So why isn't that enough by itself? Why do we need to divide by the variance? Here's an experiment: Let's multiply all of our circumferences and diameters by 2.

In [6]:

```
pyplot.scatter(2 * diameters, 2 * circumferences)
pyplot.show()
```

It looks exactly the same; only the axis labels have changed. The relationship between circumference and diameter is no different. But what happens to the variance and covariance?

In [7]:

```
double_cov_matrix = numpy.cov(2 * diameters, 2 * circumferences)
print("OLD\n", cov_matrix)
print("NEW\n", double_cov_matrix)
print("ratio\n", double_cov_matrix / cov_matrix)
```

If we double the values of the diameter and circumference, the variance and covariance increase by a factor of 4! ($2^2$) But because they all change by the same factor, the estimate of the slope (and therefore $\pi$) is unchanged:

In [8]:

```
double_cov_matrix[1,0] / double_cov_matrix[0,0]
```

Out[8]:

Let's not forget about the intercept term $b$. This is the value we expect for $Y$ if $X$ is 0. We said it should be 0, but because we are dealing with noisy observations we don't expect it to be exact.

Once we get our estimate of the slope $\hat{m}$ ("m hat"), we can set our estimate of the intercept $\hat{b}$ to the difference between the mean of $Y$ and $\hat{m}$ times the mean of $X$.

In [9]:

```
numpy.mean(circumferences) - estimated_pi * numpy.mean(diameters)
```

Out[9]:

I chose the $\pi$ example because it's *definitely* a linear relationship. But in the real world relationships between variables are rarely exactly linear. As with the "spot the Poisson" exercise, our goal is to decide whether a linear model is "good enough".

In [10]:

```
movies = pandas.read_csv("movies.csv")
```

In [11]:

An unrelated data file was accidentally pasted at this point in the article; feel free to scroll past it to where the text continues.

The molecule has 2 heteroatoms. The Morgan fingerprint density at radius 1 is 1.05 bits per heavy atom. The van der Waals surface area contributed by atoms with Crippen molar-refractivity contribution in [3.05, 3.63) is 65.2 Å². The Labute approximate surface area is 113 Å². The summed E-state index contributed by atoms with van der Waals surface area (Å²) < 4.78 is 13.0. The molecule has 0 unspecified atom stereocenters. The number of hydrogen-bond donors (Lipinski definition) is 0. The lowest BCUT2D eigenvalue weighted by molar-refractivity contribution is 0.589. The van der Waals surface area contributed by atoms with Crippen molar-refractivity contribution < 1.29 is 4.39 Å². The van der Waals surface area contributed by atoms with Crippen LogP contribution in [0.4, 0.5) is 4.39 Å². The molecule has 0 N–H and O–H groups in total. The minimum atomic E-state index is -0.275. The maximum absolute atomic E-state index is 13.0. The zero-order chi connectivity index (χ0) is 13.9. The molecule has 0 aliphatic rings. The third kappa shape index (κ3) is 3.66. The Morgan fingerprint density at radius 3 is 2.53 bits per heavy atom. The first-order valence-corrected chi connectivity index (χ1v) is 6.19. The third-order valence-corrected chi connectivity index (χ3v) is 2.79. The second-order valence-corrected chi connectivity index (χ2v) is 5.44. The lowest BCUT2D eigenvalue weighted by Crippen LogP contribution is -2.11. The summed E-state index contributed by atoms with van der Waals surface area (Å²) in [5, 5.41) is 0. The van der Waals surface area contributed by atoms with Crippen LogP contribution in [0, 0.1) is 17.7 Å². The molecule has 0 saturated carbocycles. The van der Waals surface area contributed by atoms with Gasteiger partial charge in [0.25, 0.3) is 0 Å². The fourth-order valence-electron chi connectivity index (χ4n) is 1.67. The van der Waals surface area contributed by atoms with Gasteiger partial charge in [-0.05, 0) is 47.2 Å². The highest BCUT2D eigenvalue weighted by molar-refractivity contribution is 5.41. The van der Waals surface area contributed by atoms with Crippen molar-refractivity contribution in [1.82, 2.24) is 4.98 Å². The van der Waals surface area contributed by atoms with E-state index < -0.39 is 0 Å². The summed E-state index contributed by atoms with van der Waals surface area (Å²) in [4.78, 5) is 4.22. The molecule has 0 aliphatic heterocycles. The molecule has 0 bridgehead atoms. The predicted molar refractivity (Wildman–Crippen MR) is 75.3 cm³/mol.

```
pyplot.scatter(movies.budget, movies.revenue)
pyplot.scatter(movies.budget.mean(), movies.revenue.mean())
pyplot.show()
```

This isn't nearly as clear as the $\pi$ example. The points look much more dispersed, and not all in a line. But there are some suggestive "gaps". If we look at the four quadrants around the orange mean point, the top-left "low budget/high revenue" quadrant (indie hits like Clerks, Slumdog Millionaire) is pretty empty. The bottom-right "high budget/low revenue" (massive flops like John Carter, Fantastic Four) is also sparse.

Let's look at the covariance matrix.

In [12]:

```
movie_cov = numpy.cov(movies.budget, movies.revenue)
movie_cov
```

Out[12]:

These numbers are huge! But that's mostly because the underlying numbers are really big. If we normalize by the variance of the budget, we get an estimate of a slope of 3.36. That means that if we believe this is a good model, a movie that spends an extra dollar should make an extra \$3.36.

In [13]:

```
movie_slope = movie_cov[1,0] / movie_cov[0,0]
movie_slope
```

Out[13]:

We can also calculate the slope going the other way: a movie with one dollar of additional revenue would be expected to cost \$.18 more. That's because the variance of revenue is so much bigger than budget.

In [14]:

```
movie_cov[1,0] / movie_cov[1,1]
```

Out[14]:

Finally, let's calculate the intercept: the amount of money a movie with a budget of \$0 should expect to make.

In [15]:

```
numpy.mean(movies.revenue) - movie_slope * numpy.mean(movies.budget)
```

Out[15]:

This shows where the linear model starts to break down. I can't lose \$5M on a movie I spent nothing on.

If you were a studio exec, would you use this model to decide how much to spend on your next movie? Most of you thought no. But you were also pretty convinced that higher budgets are *associated* with (but don't necessarily cause) higher revenue.